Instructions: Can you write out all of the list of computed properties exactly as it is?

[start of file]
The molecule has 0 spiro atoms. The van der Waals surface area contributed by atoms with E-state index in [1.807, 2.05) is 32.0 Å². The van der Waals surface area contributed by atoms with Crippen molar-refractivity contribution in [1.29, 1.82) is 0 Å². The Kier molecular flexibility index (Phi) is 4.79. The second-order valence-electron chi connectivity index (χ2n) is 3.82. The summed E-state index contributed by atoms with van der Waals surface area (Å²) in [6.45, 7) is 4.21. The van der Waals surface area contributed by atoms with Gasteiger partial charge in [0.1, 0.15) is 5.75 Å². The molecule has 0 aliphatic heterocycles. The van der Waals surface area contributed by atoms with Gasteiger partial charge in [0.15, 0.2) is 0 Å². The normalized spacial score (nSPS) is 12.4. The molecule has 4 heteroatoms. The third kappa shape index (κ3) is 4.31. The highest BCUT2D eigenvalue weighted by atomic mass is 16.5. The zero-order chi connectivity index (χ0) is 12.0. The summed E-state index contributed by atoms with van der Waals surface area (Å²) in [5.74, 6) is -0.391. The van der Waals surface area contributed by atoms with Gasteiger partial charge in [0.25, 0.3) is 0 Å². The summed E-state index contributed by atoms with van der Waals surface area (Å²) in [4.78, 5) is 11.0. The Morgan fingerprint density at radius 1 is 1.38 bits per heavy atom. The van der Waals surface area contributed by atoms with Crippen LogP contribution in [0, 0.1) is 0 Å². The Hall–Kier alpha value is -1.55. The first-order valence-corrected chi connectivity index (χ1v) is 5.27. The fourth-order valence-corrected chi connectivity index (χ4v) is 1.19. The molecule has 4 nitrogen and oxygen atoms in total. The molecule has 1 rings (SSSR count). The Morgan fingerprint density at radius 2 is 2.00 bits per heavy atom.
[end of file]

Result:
The molecule has 0 spiro atoms. The van der Waals surface area contributed by atoms with E-state index in [1.807, 2.05) is 32.0 Å². The van der Waals surface area contributed by atoms with Crippen molar-refractivity contribution in [1.29, 1.82) is 0 Å². The Kier molecular flexibility index (Phi) is 4.79. The second-order valence-electron chi connectivity index (χ2n) is 3.82. The summed E-state index contributed by atoms with van der Waals surface area (Å²) in [6.45, 7) is 4.21. The van der Waals surface area contributed by atoms with Gasteiger partial charge in [0.1, 0.15) is 5.75 Å². The molecule has 0 aliphatic heterocycles. The van der Waals surface area contributed by atoms with Gasteiger partial charge in [0.15, 0.2) is 0 Å². The normalized spacial score (nSPS) is 12.4. The molecule has 4 heteroatoms. The third kappa shape index (κ3) is 4.31. The highest BCUT2D eigenvalue weighted by atomic mass is 16.5. The zero-order chi connectivity index (χ0) is 12.0. The summed E-state index contributed by atoms with van der Waals surface area (Å²) in [5.74, 6) is -0.391. The van der Waals surface area contributed by atoms with Gasteiger partial charge in [0.25, 0.3) is 0 Å². The summed E-state index contributed by atoms with van der Waals surface area (Å²) in [4.78, 5) is 11.0. The Morgan fingerprint density at radius 1 is 1.38 bits per heavy atom. The van der Waals surface area contributed by atoms with Crippen LogP contribution in [0, 0.1) is 0 Å². The Hall–Kier alpha value is -1.55. The first-order valence-corrected chi connectivity index (χ1v) is 5.27. The fourth-order valence-corrected chi connectivity index (χ4v) is 1.19. The molecule has 4 nitrogen and oxygen atoms in total. The molecule has 1 rings (SSSR count). The Morgan fingerprint density at radius 2 is 2.00 bits per heavy atom.